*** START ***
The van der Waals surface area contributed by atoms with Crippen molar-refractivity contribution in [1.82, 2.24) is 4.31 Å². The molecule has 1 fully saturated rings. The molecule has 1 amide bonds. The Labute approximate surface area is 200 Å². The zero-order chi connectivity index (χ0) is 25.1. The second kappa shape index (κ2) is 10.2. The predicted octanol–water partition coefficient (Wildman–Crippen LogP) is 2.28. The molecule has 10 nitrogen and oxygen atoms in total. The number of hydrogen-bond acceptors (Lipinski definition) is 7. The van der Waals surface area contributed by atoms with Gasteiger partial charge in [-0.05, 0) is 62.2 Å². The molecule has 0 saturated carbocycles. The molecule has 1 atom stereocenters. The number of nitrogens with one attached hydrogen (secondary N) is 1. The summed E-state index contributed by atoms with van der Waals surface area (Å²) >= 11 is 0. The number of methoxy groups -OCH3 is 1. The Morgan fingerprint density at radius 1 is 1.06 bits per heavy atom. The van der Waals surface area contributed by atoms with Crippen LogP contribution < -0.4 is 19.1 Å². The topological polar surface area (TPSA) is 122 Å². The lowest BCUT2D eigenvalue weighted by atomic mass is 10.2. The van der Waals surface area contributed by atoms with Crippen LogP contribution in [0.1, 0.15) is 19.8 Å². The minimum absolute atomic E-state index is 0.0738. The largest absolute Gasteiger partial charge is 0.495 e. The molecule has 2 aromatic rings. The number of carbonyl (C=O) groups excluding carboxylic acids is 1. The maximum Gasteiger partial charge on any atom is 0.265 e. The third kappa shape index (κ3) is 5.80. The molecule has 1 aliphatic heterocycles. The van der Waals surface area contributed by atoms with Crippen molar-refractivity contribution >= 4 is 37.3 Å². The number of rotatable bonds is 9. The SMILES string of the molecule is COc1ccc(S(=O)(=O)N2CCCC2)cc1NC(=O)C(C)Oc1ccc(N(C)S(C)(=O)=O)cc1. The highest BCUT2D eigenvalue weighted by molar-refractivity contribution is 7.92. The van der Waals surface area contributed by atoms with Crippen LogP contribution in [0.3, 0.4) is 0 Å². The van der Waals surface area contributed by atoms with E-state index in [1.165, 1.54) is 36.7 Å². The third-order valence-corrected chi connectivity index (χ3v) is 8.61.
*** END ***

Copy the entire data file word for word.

The van der Waals surface area contributed by atoms with Crippen molar-refractivity contribution in [1.82, 2.24) is 4.31 Å². The molecule has 1 fully saturated rings. The molecule has 1 amide bonds. The Labute approximate surface area is 200 Å². The zero-order chi connectivity index (χ0) is 25.1. The second kappa shape index (κ2) is 10.2. The predicted octanol–water partition coefficient (Wildman–Crippen LogP) is 2.28. The molecule has 10 nitrogen and oxygen atoms in total. The number of hydrogen-bond acceptors (Lipinski definition) is 7. The van der Waals surface area contributed by atoms with Gasteiger partial charge in [-0.05, 0) is 62.2 Å². The molecule has 0 saturated carbocycles. The molecule has 1 atom stereocenters. The number of nitrogens with one attached hydrogen (secondary N) is 1. The summed E-state index contributed by atoms with van der Waals surface area (Å²) >= 11 is 0. The number of methoxy groups -OCH3 is 1. The Morgan fingerprint density at radius 1 is 1.06 bits per heavy atom. The van der Waals surface area contributed by atoms with Crippen LogP contribution < -0.4 is 19.1 Å². The topological polar surface area (TPSA) is 122 Å². The lowest BCUT2D eigenvalue weighted by atomic mass is 10.2. The van der Waals surface area contributed by atoms with Crippen LogP contribution in [0.1, 0.15) is 19.8 Å². The minimum absolute atomic E-state index is 0.0738. The largest absolute Gasteiger partial charge is 0.495 e. The molecule has 2 aromatic rings. The number of carbonyl (C=O) groups excluding carboxylic acids is 1. The maximum Gasteiger partial charge on any atom is 0.265 e. The third kappa shape index (κ3) is 5.80. The molecule has 1 aliphatic heterocycles. The van der Waals surface area contributed by atoms with Crippen molar-refractivity contribution >= 4 is 37.3 Å². The number of rotatable bonds is 9. The SMILES string of the molecule is COc1ccc(S(=O)(=O)N2CCCC2)cc1NC(=O)C(C)Oc1ccc(N(C)S(C)(=O)=O)cc1. The highest BCUT2D eigenvalue weighted by molar-refractivity contribution is 7.92. The van der Waals surface area contributed by atoms with Crippen LogP contribution in [0.3, 0.4) is 0 Å². The van der Waals surface area contributed by atoms with E-state index in [1.165, 1.54) is 36.7 Å². The third-order valence-corrected chi connectivity index (χ3v) is 8.61.